Impact of hemodialysis on the concentrations of sodium and potassium during infusion of sodium thiosulfate using an In Vitro hemodialysis model


Autoři: Sagar U. Nigwekar aff001;  Amy Barton Pai aff002;  Bruce Mueller aff002;  Michael C. Dean aff002;  Gabrielle Costello aff002;  Craig R. Sherman aff003
Působiště autorů: Division of Nephrology, Department of Medicine, Massachusetts General Hospital, Boston, MA, United States of America aff001;  University of Michigan College of Pharmacy, Ann Arbor, MI, United States of America aff002;  Hope Pharmaceuticals, Scottsdale, AZ, United States of America aff003
Vyšlo v časopise: PLoS ONE 14(11)
Kategorie: Research Article
doi: 10.1371/journal.pone.0224767

Souhrn

Introduction

The purpose of this study was to evaluate the impact of hemodialysis on the concentrations of sodium and potassium in the blood when a 25 g dose of sodium thiosulfate injection is infused over 60 minutes in combination with hemodialysis.

Methods

Sodium thiosulfate (25 g) was prepared by diluting 100 mL of 250 mg/mL Sodium Thiosulfate Injection with 800 mL of 5% dextrose. This was added to the circulating blood surrogate solution at a rate of 15 mL/minute using an infusion pump of an in vitro model of dialysis machine. Serial samples were collected before the administration of the sodium thiosulfate solution, after 15 minutes, 30 minutes, and 60 minutes of infusion from pre-and post-dialyzer ports in both the dialysate circuit and the extracorporeal circuit.

Findings

The concentration of sodium thiosulfate in pre-dialyzer and post-dialyzer samples of the circulating blood surrogate solution peaked at 30 minutes and 15 minutes, respectively and then remained relatively unchanged during the remainder of the infusion. Mean sodium concentrations (mEq/L) in the circulating blood surrogate solution collected after exposure to a dialyzer were 103.2 ± 12.2, 114.2 ± 18.8, 117.2 ± 7.5, 93.5 ± 5.9 at 0, 15, 30, and 60 minutes, respectively (p = 0.248). Mean potassium concentrations (mEq/L) in the circulating blood surrogate solution collected after exposure to a dialyzer were 1.4 ± 0.3, 1.6 ± 0.3, 1.5 ± 0.1, 1.2 ± 0.1 at 0, 15, 30, and 60 minutes, respectively (p = 0.365). Sodium and potassium concentrations in dialysate increased marginally after exposure to the dialyzer.

Discussion

Our study demonstrates that neither potassium nor sodium accumulated in circulating blood surrogate solution when a dose of sodium thiosulfate was infused in conjunction with hemodialysis.

Klíčová slova:

Blood – Drug therapy – Flow rate – Glucose – Medical dialysis – Ultrafiltration – Thiosulfates – Cyanides


Zdroje

1. Morocco AP. Cyanides. Crit Care Clin. 2005;21(4):691–705, vi. doi: 10.1016/j.ccc.2005.06.002. 16168309.

2. Kales SN, Christiani DC. Acute chemical emergencies. N Engl J Med. 2004;350(8):800–8. doi: 10.1056/NEJMra030370. 14973213.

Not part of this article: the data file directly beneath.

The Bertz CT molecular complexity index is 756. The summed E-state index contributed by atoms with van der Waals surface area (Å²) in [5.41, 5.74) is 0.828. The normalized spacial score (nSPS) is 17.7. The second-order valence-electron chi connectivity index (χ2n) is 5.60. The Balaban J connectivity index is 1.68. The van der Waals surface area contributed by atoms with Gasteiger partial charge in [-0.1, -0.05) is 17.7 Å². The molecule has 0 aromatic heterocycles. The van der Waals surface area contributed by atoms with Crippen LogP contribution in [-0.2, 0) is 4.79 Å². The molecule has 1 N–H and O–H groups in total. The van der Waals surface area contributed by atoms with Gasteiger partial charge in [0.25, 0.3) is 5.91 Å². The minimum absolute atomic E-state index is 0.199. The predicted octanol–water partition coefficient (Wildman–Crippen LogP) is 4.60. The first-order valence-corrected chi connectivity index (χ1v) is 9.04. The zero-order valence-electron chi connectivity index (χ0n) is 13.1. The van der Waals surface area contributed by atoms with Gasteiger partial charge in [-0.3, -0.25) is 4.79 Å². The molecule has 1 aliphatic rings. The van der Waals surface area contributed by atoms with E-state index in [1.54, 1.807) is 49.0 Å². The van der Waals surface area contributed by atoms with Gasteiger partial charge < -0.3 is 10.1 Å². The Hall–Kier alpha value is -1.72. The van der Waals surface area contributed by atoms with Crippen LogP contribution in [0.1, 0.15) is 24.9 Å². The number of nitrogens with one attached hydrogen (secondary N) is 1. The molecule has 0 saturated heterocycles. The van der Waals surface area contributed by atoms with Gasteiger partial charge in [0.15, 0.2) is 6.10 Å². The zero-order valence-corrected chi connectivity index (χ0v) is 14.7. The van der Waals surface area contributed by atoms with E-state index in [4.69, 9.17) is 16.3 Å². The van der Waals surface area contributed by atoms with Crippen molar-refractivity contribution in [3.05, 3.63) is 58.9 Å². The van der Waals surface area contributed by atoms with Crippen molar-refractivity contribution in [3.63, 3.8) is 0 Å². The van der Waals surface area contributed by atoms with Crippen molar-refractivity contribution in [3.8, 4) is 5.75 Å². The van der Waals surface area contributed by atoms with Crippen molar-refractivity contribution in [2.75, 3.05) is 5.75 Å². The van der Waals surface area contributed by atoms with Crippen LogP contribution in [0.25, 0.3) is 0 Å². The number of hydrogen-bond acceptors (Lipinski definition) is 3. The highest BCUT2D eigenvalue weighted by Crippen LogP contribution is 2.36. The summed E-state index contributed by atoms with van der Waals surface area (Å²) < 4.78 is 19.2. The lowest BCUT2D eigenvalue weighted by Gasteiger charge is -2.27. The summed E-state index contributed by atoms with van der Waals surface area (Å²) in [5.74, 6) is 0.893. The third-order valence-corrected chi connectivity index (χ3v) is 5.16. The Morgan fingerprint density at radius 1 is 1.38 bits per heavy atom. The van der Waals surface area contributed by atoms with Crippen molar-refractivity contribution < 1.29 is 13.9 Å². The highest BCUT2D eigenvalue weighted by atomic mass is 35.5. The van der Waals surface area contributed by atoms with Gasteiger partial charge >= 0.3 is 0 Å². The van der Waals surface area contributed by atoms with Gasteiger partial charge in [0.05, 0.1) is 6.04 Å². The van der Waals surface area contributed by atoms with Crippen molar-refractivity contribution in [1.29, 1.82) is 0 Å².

3. Nigwekar SU, Thadhani R, Brandenburg VM. Calciphylaxis. N Engl J Med. 2018;378(18):1704–14. doi: 10.1056/NEJMra1505292. 29719190.

4. Nigwekar SU, Brunelli SM, Meade D, Wang W, Hymes J, Lacson E Jr. Sodium thiosulfate therapy for calcific uremic arteriolopathy. Clin J Am Soc Nephrol. 2013;8(7):1162–70. doi: 10.2215/CJN.09880912. 23520041; PubMed Central PMCID: PMC3700696.

5. Cicone JS, Petronis JB, Embert CD, Spector DA. Successful treatment of calciphylaxis with intravenous sodium thiosulfate. American journal of kidney diseases: the official journal of the National Kidney Foundation. 2004;43(6):1104–8. doi: 10.1053/j.ajkd.2004.03.018 15168392.

6. Zitt E, Konig M, Vychytil A, Auinger M, Wallner M, Lingenhel G, et al. Use of sodium thiosulphate in a multi-interventional setting for the treatment of calciphylaxis in dialysis patients. Nephrol Dial Transplant. 2013;28(5):1232–40. doi: 10.1093/ndt/gfs548. 23291368.

7. Noureddine L, Landis M, Patel N, Moe SM. Efficacy of sodium thiosulfate for the treatment for calciphylaxis. Clin Nephrol. 2011;75(6):485–90. doi: 10.5414/cnp75485 21612750.

8. Peng T, Zhuo L, Wang Y, Jun M, Li G, Wang L, et al. Systematic review of sodium thiosulfate in treating calciphylaxis in chronic kidney disease patients. Nephrology (Carlton). 2018;23(7):669–75. doi: 10.1111/nep.13081. 28603903.

9. trial C. Calista Trial. https://clinicaltrials.gov/ct2/show/NCT03150420 2019 [April 20, 2019].

10. Food and Drug Administration. https://www.accessdata.fda.gov/drugsatfda_docs/label/2011/201444s000lbl.pdf [April 29, 2019].

11. Tanhehco YC, Berns JS. Red blood cell transfusion risks in patients with end-stage renal disease. Semin Dial. 2012;25(5):539–44. doi: 10.1111/j.1525-139X.2012.01089.x. 22686519; PubMed Central PMCID: PMC3676886.

12. Michael JM, Dorner I, Bruns D, Ladenson JH, Sherman LA. Potassium load in CPD-preserved whole blood and two types of packed red blood cells. Transfusion. 1975;15(2):144–9. doi: 10.1046/j.1537-2995.1975.15275122809.x 1118880.

13. Pani A, Floris M, Rosner MH, Ronco C. Hyperkalemia in hemodialysis patients. Semin Dial. 2014;27(6):571–6. doi: 10.1111/sdi.12272. 25039770.

14. Gharibian KN, Murthy VL, Mueller BA. Influence of hemodialysis on regadenoson clearance in an in vitro hemodialysis model. J Nucl Cardiol. 2018;25(1):234–9. doi: 10.1007/s12350-016-0667-0. 27632986.

15. Singh RP, Derendorf H, Ross EA. Simulation-based sodium thiosulfate dosing strategies for the treatment of calciphylaxis. Clin J Am Soc Nephrol. 2011;6(5):1155–9. doi: 10.2215/CJN.09671010. 21441129; PubMed Central PMCID: PMC3087783.

16. Hundemer GL, Fenves AZ, Phillips KM, Emmett M. Sodium Thiosulfate and the Anion Gap in Patients Treated by Hemodialysis. Am J Kidney Dis. 2016;68(3):499–500. doi: 10.1053/j.ajkd.2016.02.040. 26992479.


Článek vyšel v časopise

PLOS One


2019 Číslo 11